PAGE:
When You Must Liquidate
John Genovese Jr. and John Genovese III
Owners, Malama Auctions & Appraisals
Please tell us about your business.
John Genovese Jr.: My son and I own Malama Auctions & Appraisals ,which is a service that fulfills a tremendous need for people who are in situations where they need to liquidate or move many items quickly. We provide live auction services for individuals, businesses and charities.
What is an auction?
John Genovese Jr.: An auction is a “bid and ask” – it’s just an “ask”; it doesn’t mean that’s what the price is. You can ask anything you want. At an auction, we’ll typically try to start at what we feel the item would sell for or maybe a little lower than it would sell for. Wherever we start, it should go up rather than down like in a garage sale or selling something online.
How does an auction work?
John Genovese III: When we do “pots-and-pans” estate sales, estate liquidations or business liquidations, we go through and tag everything – everything gets itemized and we create a catalog. Then all of the auctions are listed online, so up until the day of the auction people can bid online. Then we hold a live auction, selling everything in the entire house. After a one-day auction that starts at 7 a.m. and goes to 7 p.m., by the time we leave at 7 p.m. we are sweeping empty floors; everything’s gone.
John Genovese Jr.: The properties people inherit here are sometimes full of items. They used to have to pay to have someone come in to remove the items, clean up and empty the house. Now, they are receiving large sums of money for something that used to cost them money. You can sell basically anything – the sky’s the limit.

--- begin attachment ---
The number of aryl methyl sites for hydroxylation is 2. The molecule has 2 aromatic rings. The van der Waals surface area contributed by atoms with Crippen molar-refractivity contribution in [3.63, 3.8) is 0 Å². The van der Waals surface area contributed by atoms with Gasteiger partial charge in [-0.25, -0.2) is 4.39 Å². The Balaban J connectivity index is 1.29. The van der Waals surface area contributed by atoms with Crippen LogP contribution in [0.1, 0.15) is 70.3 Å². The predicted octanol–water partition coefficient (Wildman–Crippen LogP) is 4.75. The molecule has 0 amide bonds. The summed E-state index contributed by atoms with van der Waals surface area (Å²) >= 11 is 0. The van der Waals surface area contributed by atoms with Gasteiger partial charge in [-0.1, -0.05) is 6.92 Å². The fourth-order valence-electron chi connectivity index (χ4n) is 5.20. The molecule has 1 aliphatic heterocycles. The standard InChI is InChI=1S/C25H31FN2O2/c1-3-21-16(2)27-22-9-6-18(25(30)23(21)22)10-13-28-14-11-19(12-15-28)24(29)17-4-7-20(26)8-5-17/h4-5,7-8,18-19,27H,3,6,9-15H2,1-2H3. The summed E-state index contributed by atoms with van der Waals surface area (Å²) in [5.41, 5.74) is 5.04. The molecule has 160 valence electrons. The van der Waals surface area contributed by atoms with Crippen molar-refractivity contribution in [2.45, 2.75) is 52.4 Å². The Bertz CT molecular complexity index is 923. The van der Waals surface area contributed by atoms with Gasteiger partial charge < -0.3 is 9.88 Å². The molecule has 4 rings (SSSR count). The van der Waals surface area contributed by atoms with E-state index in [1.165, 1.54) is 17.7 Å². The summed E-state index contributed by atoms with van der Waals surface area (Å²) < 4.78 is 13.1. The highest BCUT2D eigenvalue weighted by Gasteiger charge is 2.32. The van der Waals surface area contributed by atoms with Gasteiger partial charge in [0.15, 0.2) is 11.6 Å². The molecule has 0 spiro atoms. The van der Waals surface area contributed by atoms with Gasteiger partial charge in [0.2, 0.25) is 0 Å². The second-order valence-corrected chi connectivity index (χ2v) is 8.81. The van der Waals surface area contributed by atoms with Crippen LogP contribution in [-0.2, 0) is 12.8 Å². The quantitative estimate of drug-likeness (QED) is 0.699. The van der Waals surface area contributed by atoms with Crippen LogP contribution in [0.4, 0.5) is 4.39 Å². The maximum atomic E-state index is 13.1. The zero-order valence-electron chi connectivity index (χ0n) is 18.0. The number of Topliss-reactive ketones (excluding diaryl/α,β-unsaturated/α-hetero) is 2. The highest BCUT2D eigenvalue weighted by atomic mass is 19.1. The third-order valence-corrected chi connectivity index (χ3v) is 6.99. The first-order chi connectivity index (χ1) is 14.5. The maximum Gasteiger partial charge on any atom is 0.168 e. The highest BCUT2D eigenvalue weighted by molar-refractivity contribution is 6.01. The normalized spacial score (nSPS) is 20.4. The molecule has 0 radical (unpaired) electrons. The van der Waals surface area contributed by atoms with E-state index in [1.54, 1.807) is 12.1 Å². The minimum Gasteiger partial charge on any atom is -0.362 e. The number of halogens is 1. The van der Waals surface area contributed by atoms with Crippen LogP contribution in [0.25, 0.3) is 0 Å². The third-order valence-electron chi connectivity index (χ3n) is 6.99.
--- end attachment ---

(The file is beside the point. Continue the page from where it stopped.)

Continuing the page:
Do you conduct real estate auctions?
John Genovese Jr.: Real estate, we think, actually is going to be a much bigger portion of what we do here than the pots-and-pans auctions we’re doing now. Real estate can sell higher in auction, especially well-sought-after real estate as we have in Hawaii. The world looks especially to Hawaii for real estate; it’s a Mecca for property investment.
Why did you start this business?
John Genovese III: It’s fun. I like the interaction with people and the service part of it. We used to auction off foreclosure properties, but we wanted to have more fun, be less stressed and spend more time with our family. This is the first business I’ve ever been in where people show up, buy things, leave happier than they came and invite you over later for dinner and drinks. If it wasn’t why I did get into it, it’s definitely why I want to stick with it.
John Genovese Jr.: I love collectibles, and I love collecting things. And so this business really scratches an itch for me. There’s not a collectible I don’t get to see, touch and deal with. I enjoy going to work and digging through boxes.
John Genovese III: He’s in it for the adventure. for sure.
What’s the most rewarding aspect of your business?
John Genovese III: When people approach us, typically it’s because they’re in a situation that’s not comfortable, and they don’t know how to get out of it. That’s the most rewarding part, helping the sellers. We recently did an auction where the sellers had a house full of stuff and only seven days to get rid of it. They had to leave because of a family emergency on the Mainland. They didn’t have to do anything except pick up their check.
John Genovese Jr.: The reaction is the same when we do the benefit auctions, as well. My son has a benefit auction specialist degree from Auctioneers Institute – less than 1 percent of auctioneers in the country have that. That has changed the way benefit auctions happen on this island. Organizations are realizing a new level of monies they never knew could happen. We have thank-you letters from these nonprofits that make me blush just thinking about – it’s really, really nice. Every portion of the auction business can be that way.
What sets your business apart from others?
John Genovese III: We work solely for the benefit of the people.
Open Monday through Saturday, 9 a.m. to 5 p.m.
3-3215 Kuhio Hwy., Lihue